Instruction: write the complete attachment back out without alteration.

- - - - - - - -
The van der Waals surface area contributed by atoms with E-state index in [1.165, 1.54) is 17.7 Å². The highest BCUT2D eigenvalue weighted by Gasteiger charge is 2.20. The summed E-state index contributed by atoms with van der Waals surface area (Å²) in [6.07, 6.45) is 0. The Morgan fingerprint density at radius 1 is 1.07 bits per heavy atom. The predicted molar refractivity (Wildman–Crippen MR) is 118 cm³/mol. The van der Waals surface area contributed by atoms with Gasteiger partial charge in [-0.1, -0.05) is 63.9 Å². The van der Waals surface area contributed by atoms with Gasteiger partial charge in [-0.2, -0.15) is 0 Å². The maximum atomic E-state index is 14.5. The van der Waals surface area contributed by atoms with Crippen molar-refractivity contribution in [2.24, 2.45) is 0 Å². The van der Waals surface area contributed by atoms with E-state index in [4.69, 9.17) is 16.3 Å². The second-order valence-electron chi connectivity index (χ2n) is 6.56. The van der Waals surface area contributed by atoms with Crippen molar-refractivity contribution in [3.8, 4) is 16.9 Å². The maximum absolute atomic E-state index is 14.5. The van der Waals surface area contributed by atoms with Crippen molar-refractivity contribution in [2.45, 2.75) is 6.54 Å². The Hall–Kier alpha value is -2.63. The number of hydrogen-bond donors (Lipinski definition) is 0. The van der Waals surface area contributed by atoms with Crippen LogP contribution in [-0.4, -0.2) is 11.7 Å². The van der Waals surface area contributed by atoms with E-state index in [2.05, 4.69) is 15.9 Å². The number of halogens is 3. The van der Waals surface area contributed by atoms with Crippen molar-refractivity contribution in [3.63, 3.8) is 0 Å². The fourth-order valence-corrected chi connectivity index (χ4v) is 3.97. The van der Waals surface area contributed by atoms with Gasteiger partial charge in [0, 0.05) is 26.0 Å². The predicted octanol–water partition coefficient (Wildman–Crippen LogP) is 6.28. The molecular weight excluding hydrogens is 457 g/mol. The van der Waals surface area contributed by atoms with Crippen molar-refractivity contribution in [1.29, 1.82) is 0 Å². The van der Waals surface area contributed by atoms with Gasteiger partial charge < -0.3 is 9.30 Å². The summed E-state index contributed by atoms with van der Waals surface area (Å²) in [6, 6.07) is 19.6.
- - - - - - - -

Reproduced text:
The van der Waals surface area contributed by atoms with E-state index in [1.165, 1.54) is 17.7 Å². The highest BCUT2D eigenvalue weighted by Gasteiger charge is 2.20. The summed E-state index contributed by atoms with van der Waals surface area (Å²) in [6.07, 6.45) is 0. The Morgan fingerprint density at radius 1 is 1.07 bits per heavy atom. The predicted molar refractivity (Wildman–Crippen MR) is 118 cm³/mol. The van der Waals surface area contributed by atoms with Gasteiger partial charge in [-0.1, -0.05) is 63.9 Å². The van der Waals surface area contributed by atoms with Gasteiger partial charge in [-0.2, -0.15) is 0 Å². The maximum atomic E-state index is 14.5. The van der Waals surface area contributed by atoms with Crippen molar-refractivity contribution in [2.24, 2.45) is 0 Å². The van der Waals surface area contributed by atoms with E-state index in [4.69, 9.17) is 16.3 Å². The second-order valence-electron chi connectivity index (χ2n) is 6.56. The van der Waals surface area contributed by atoms with Crippen molar-refractivity contribution in [3.8, 4) is 16.9 Å². The maximum absolute atomic E-state index is 14.5. The van der Waals surface area contributed by atoms with Crippen molar-refractivity contribution in [2.45, 2.75) is 6.54 Å². The Hall–Kier alpha value is -2.63. The number of hydrogen-bond donors (Lipinski definition) is 0. The van der Waals surface area contributed by atoms with Crippen LogP contribution in [-0.4, -0.2) is 11.7 Å². The van der Waals surface area contributed by atoms with E-state index in [2.05, 4.69) is 15.9 Å². The number of halogens is 3. The van der Waals surface area contributed by atoms with Crippen molar-refractivity contribution in [3.63, 3.8) is 0 Å². The fourth-order valence-corrected chi connectivity index (χ4v) is 3.97. The van der Waals surface area contributed by atoms with Gasteiger partial charge in [0, 0.05) is 26.0 Å². The predicted octanol–water partition coefficient (Wildman–Crippen LogP) is 6.28. The molecular weight excluding hydrogens is 457 g/mol. The van der Waals surface area contributed by atoms with Crippen molar-refractivity contribution in [1.29, 1.82) is 0 Å². The van der Waals surface area contributed by atoms with Gasteiger partial charge < -0.3 is 9.30 Å². The summed E-state index contributed by atoms with van der Waals surface area (Å²) in [6, 6.07) is 19.6.